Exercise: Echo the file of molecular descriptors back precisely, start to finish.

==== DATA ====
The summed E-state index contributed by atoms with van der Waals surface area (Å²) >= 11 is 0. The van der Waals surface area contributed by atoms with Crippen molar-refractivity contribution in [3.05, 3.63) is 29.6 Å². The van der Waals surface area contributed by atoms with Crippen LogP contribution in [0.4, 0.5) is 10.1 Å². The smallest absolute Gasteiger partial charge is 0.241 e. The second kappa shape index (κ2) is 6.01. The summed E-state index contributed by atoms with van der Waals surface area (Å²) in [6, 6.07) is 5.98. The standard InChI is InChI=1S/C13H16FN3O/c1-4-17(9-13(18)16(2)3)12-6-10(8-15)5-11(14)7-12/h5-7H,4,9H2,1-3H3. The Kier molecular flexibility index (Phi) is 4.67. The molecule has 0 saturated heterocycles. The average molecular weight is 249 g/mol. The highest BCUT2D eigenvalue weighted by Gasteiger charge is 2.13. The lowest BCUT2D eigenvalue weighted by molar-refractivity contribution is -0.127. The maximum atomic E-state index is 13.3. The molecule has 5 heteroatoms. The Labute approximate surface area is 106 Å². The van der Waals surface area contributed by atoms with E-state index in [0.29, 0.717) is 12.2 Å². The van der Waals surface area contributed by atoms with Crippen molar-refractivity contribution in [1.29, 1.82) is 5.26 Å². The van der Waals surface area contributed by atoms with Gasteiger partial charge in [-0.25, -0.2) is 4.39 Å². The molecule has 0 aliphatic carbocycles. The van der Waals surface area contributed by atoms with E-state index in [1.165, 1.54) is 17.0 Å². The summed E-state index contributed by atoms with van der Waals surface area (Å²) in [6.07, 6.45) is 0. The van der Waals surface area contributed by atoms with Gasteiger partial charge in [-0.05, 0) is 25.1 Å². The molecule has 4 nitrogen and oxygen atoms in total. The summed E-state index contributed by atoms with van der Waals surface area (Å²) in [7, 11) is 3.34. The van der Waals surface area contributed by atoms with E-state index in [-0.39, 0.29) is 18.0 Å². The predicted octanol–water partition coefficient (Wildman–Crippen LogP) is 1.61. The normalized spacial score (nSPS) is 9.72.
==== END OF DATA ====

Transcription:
The summed E-state index contributed by atoms with van der Waals surface area (Å²) >= 11 is 0. The van der Waals surface area contributed by atoms with Crippen molar-refractivity contribution in [3.05, 3.63) is 29.6 Å². The van der Waals surface area contributed by atoms with Crippen LogP contribution in [0.4, 0.5) is 10.1 Å². The smallest absolute Gasteiger partial charge is 0.241 e. The second kappa shape index (κ2) is 6.01. The summed E-state index contributed by atoms with van der Waals surface area (Å²) in [6, 6.07) is 5.98. The standard InChI is InChI=1S/C13H16FN3O/c1-4-17(9-13(18)16(2)3)12-6-10(8-15)5-11(14)7-12/h5-7H,4,9H2,1-3H3. The Kier molecular flexibility index (Phi) is 4.67. The molecule has 0 saturated heterocycles. The average molecular weight is 249 g/mol. The highest BCUT2D eigenvalue weighted by Gasteiger charge is 2.13. The lowest BCUT2D eigenvalue weighted by molar-refractivity contribution is -0.127. The maximum atomic E-state index is 13.3. The molecule has 5 heteroatoms. The Labute approximate surface area is 106 Å². The van der Waals surface area contributed by atoms with E-state index in [0.29, 0.717) is 12.2 Å². The van der Waals surface area contributed by atoms with Crippen molar-refractivity contribution in [1.29, 1.82) is 5.26 Å². The van der Waals surface area contributed by atoms with Gasteiger partial charge in [-0.25, -0.2) is 4.39 Å². The molecule has 0 aliphatic carbocycles. The van der Waals surface area contributed by atoms with E-state index in [1.165, 1.54) is 17.0 Å². The summed E-state index contributed by atoms with van der Waals surface area (Å²) in [6.07, 6.45) is 0. The van der Waals surface area contributed by atoms with Gasteiger partial charge in [-0.05, 0) is 25.1 Å². The molecule has 4 nitrogen and oxygen atoms in total. The summed E-state index contributed by atoms with van der Waals surface area (Å²) in [7, 11) is 3.34. The van der Waals surface area contributed by atoms with E-state index in [-0.39, 0.29) is 18.0 Å². The predicted octanol–water partition coefficient (Wildman–Crippen LogP) is 1.61. The normalized spacial score (nSPS) is 9.72.